Employers fearful over access to skills as the UK inches closer to Brexit

Employers across the UK remain unsure of the impact Brexit will have on employment, with two-fifths (40%) concerned that Brexit will decrease their ability to access talent and skills, according to new research released by recruiting experts, Hays.

The survey of over 31,500 respondents found that although 80% of employers said Brexit has had no impact on their recruitment over the past year, many remain apprehensive about the effect Brexit will have on already exacerbated skills shortages.

The research shows a north-south divide with regards to how businesses anticipate access to skills and talent will be impacted. Employers in London, the South, Scotland and Northern Ireland believe Brexit will impact their organisation’s ability to access talent and skills, more so than employers in the North East, North West and the Midlands. Over half (52%) of employers in London expect Brexit to decrease their access to talent, followed by 49% in Scotland and 43% in Northern Ireland. In contrast, only 23% of employers in the North East believe this will be the case.

The survey also shows differing concerns across industries as three-fifths (60%) of employers of science and research professionals believe the ability to access talent will decrease, compared to just under a third (30%) of employers in the construction industry. 

Attraction of talent from EU is also a concern for employers

Close to two-thirds of employers (63%) believe Brexit will decrease their ability to attract talent from the EU, with a quarter (25%) expecting it to significantly decrease. Nearly three-quarters (72%) of organisations in Northern Ireland predict their ability to attract EU talent will decrease, followed by 69% of employers in Scotland and 68% of employers in London.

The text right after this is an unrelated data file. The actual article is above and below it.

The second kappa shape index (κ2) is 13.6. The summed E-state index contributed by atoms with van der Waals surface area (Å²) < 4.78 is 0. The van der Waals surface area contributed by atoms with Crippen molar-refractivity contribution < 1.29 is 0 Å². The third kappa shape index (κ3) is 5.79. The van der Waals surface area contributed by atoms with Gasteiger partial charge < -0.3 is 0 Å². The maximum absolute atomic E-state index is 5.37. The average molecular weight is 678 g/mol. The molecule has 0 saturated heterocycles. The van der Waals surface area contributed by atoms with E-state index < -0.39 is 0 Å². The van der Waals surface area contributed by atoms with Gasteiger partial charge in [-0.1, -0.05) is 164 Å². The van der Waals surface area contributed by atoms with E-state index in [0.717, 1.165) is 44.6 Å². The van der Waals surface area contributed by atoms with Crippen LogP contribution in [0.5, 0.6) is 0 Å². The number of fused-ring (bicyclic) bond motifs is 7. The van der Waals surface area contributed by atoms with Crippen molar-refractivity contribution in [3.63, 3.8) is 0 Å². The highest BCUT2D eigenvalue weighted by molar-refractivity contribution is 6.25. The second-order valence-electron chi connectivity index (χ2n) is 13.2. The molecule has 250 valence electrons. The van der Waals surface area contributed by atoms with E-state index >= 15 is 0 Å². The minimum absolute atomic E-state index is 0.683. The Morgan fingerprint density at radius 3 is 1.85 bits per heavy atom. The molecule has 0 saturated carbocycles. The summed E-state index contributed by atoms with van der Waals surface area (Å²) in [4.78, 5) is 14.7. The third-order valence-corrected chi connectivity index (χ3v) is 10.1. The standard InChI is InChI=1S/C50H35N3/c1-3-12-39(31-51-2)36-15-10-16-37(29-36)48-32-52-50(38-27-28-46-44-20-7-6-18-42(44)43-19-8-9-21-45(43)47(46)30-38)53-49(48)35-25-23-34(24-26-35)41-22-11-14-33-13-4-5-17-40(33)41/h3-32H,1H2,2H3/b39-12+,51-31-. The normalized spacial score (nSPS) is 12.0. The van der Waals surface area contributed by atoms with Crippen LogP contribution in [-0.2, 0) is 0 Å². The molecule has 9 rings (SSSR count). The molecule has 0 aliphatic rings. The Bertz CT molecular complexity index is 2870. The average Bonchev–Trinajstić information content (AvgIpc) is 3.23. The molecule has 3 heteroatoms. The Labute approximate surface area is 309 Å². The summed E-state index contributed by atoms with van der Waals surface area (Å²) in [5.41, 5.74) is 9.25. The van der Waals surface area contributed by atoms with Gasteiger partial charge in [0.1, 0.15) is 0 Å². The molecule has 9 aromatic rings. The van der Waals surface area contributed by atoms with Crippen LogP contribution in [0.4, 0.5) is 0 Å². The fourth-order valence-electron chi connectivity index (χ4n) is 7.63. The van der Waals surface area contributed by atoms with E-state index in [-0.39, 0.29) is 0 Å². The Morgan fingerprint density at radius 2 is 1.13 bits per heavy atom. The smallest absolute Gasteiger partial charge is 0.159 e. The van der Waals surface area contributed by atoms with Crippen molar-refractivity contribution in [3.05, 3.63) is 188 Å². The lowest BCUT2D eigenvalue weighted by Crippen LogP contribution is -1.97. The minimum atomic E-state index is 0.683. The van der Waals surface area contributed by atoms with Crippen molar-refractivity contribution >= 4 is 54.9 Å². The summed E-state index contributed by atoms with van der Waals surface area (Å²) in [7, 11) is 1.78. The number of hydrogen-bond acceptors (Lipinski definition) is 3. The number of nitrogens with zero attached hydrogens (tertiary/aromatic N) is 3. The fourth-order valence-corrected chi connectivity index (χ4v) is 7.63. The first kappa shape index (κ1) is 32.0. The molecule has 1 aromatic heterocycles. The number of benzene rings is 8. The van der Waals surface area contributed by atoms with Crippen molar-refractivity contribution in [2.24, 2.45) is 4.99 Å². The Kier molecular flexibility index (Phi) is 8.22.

A post-Brexit outcome for UK employment is still unclear

Overall, whilst 41% of employers believe a post-Brexit outlook for UK employment will be negative, close to the same amount (40%) are unsure of what effect Brexit will have on the employment market. Less than a fifth (19%) of employers believe the outcome will be positive.

Over half (52%) of employers in procurement believe the outlook will be negative, alongside half of employers in both marketing and banking sectors. In contrast, only 27% of construction employers believe the impact will be negative.

The survey found that over a third (35%) of staff believe Brexit will have no impact on their future employment opportunities and a fifth of respondents (20%) are unsure of the impact.

Simon Winfield, Managing Director of Hays UK & Ireland, comments:

“It’s evident from our research that whilst a good proportion of employers believe the outlook for UK employment will be negative post-Brexit, there is still some cause for optimism given that the majority of employers say the prospect of Brexit hasn’t yet impacted their recruitment. The time lag following the referendum has undoubtedly impacted this. The employers we work with realised that they can’t put off hiring indefinitely and even now they are continuing to hire where there is a specific need and to support their investment in technology.

Whatever post-Brexit UK looks like, employers will need a competitive approach to attracting and retaining talent. The uncertainty impacts candidates too and some of the top talent will be more reluctant to move. They’ll need to look to untapped talent pools, be innovative with their hiring approaches and make sure they are offering the right salaries to attract people and combat the uncertainty that is likely to linger. Taking a savvy approach remains essential because it remains competitive for top talent.”

Author: Editorial Team

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